LAW AND ORDER ARE PRE-CONDITIONS TO PEACEFUL AND MEANINGFUL ELECTIONS IN HAITI

elections in haiti

 

 

 

 

LAW AND ORDER ARE PRE-CONDITIONS TO PEACEFUL AND MEANINGFUL ELECTIONS IN HAITI

BY

Omega Staff Writers

June 01, 2015, 17:00 PM – (ΩWN)

With Haiti’s Provisional Electoral Commission’s releasing the names of a long list of presidential candidates found ineligible to participate in this year’s presidential electoral contest, because of stated violations of constitutional and other legal rules, tensions are high in a nation that is known to experience shocking and traumatizing violence, when political and economic sectors fight for control of elections results.

In a country with high unemployment, few economic opportunities, a long tradition of autocratic and often brutal government, and ruined by corruption, lawlessness, as well as an overwhelming level of criminality and impunity, the nearly 30-year old democratic process has long succumbed to the demagoguery and violence of a class of “professional politicians” who remain determined to preserve their access to illegal economic gains deriving from an equally illegal access to positions of command through fraudulent elections.  In Hait, a troubling paradox is apparent in the fact that, for nearly 30 years now, since February 1986, so-called democratic elections keep turning out elected autocrats, at best.

To turn Haiti around, Haitians must now engage in nation building in a common effort that goes way beyond post-earthquake reconstruction, a misnomer, because, Haiti has never been built as a state nor as a nation.  Such a monumental task cannot even begin, properly, without the rule of law, public order and social peace.  Which brings us to the informed opinion that, even with its own shortcomings, Haiti’s current Provisional Electoral Commission must be respected by all candidates and supported by the general public.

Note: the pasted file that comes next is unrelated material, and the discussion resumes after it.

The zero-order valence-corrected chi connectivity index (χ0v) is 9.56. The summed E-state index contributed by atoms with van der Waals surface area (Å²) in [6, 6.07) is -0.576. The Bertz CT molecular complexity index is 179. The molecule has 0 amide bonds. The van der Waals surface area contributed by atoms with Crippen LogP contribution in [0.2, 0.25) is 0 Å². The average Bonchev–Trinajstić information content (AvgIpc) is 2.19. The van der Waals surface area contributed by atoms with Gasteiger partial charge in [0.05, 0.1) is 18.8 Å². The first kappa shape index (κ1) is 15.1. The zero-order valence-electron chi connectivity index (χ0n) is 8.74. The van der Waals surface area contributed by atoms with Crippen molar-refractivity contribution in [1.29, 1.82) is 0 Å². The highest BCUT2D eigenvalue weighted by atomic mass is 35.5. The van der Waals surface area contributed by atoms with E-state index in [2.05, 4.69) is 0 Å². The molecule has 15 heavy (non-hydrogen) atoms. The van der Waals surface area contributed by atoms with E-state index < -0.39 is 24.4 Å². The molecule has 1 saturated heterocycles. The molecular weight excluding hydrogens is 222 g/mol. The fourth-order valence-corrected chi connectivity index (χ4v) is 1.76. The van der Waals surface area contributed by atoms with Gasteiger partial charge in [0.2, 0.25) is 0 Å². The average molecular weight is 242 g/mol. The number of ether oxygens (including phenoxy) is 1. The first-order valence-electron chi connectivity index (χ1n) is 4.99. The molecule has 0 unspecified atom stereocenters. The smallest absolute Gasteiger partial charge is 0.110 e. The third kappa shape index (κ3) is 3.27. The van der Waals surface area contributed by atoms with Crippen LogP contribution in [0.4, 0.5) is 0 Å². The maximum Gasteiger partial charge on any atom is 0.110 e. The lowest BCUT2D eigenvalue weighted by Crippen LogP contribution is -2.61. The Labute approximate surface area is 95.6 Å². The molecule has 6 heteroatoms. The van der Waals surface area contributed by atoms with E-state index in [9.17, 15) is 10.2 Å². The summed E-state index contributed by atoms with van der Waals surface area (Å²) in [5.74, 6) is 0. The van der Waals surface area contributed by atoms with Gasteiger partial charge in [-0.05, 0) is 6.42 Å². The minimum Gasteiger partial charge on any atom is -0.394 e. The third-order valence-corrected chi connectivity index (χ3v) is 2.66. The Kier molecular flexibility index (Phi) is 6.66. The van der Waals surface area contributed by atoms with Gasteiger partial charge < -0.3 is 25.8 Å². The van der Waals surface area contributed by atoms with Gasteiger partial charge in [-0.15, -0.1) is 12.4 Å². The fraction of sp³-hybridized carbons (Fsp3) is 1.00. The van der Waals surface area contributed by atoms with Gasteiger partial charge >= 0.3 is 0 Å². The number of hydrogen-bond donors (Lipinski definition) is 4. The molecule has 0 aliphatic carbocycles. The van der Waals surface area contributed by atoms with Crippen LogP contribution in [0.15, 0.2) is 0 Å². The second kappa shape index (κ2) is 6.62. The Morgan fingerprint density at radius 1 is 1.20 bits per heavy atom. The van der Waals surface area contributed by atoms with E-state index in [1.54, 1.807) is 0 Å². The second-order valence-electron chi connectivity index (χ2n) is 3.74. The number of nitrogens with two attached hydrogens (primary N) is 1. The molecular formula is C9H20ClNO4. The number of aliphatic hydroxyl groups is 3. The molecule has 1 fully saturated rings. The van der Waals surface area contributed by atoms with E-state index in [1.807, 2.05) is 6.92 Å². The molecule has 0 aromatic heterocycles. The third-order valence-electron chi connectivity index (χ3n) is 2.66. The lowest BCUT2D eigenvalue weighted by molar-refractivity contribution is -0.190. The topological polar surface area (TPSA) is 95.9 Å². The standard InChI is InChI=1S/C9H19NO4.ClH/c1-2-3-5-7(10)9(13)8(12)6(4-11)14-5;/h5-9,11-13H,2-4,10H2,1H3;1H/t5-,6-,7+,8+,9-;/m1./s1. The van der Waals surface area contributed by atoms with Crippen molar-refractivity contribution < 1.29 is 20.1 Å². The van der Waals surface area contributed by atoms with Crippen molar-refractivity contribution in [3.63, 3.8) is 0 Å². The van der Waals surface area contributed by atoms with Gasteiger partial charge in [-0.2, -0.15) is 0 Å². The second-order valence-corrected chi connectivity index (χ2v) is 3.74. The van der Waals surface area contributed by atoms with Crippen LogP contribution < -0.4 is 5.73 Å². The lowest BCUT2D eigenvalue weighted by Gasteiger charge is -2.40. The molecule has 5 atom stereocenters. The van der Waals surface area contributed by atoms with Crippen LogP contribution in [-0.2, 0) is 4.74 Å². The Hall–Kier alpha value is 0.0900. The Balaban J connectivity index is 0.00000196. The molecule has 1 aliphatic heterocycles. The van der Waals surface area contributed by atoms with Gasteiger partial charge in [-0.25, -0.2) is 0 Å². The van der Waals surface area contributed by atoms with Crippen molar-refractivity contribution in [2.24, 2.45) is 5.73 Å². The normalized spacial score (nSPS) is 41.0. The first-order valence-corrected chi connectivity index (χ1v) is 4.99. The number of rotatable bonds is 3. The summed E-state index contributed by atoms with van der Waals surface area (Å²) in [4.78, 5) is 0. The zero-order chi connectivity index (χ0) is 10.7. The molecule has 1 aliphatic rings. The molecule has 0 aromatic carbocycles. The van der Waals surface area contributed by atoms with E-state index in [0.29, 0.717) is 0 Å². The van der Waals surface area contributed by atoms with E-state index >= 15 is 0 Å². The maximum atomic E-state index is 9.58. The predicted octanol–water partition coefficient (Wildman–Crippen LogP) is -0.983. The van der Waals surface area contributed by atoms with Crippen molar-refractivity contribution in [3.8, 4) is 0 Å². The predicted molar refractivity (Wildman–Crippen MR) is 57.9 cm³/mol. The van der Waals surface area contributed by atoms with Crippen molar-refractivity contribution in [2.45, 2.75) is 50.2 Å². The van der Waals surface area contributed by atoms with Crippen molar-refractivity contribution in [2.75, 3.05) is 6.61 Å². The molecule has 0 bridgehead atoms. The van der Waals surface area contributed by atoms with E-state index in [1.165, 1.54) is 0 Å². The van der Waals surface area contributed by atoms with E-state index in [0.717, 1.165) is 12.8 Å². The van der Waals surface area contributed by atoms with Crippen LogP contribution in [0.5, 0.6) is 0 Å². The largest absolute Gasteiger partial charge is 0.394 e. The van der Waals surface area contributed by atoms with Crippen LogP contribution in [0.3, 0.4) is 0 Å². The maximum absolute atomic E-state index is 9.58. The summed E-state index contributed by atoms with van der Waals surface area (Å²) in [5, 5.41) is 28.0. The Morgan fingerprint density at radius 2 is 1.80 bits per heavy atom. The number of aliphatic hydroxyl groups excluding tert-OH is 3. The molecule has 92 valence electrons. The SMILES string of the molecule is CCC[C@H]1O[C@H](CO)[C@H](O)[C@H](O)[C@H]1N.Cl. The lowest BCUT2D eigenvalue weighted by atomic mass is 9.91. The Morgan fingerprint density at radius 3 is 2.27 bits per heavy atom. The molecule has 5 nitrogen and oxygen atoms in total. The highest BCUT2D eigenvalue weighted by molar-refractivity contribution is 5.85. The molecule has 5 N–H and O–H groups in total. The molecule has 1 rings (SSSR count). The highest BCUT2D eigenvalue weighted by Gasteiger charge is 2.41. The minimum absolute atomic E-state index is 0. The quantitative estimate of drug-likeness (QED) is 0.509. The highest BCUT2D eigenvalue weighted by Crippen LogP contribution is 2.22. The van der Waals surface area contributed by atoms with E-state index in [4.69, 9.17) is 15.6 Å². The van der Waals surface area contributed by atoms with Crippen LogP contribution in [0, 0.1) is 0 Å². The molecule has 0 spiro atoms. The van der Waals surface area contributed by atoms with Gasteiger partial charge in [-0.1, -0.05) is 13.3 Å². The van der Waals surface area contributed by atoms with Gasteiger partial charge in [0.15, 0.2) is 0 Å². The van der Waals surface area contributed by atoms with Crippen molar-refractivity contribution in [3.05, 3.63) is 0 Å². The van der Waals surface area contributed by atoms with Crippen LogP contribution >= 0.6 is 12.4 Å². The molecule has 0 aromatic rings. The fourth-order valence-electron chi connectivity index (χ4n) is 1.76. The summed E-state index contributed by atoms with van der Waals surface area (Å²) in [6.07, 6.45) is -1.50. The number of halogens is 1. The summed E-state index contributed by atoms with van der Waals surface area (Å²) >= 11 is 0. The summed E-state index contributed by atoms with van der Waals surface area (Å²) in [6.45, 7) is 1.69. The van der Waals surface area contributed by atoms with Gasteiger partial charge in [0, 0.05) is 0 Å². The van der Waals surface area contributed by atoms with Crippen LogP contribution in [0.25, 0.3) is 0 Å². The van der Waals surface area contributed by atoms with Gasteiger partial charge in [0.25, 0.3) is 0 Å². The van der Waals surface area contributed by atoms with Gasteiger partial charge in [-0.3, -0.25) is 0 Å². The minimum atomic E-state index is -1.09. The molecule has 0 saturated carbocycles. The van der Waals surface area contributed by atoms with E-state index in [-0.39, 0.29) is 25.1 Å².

When candidates registered with the Electoral Commission to participate in elections to represent the people at any levels of governance, they also, tacitly at least, did recognize the authority of the Commission to issue binding rules, regulations and decisions, that could adversely affect the standing of any particular candidate.  When a recourse has been made possible by law, candidates should certainly seek appropriate legal redress.  But, when the Electoral Commission’s rulings or decisions are final by law, as advertised and presumed to be known, candidates are expected to submit to any such verdict and, more particularly, to make the choice to support the rule of law, public order and social peace that are necessary although insufficient pre-conditions for peaceful and meaningful elections.

The legal rulings of Haiti’s Provisional Electoral Commission must stand when they were well advertised or known by all that they would be final, i.e. without recourse.  It is the civic duty of candidates for any office to comply with the law, and to refrain from any violent challenge to the legal authority of the electoral institution.

Omega Staff Writers

June 01, 2015

 

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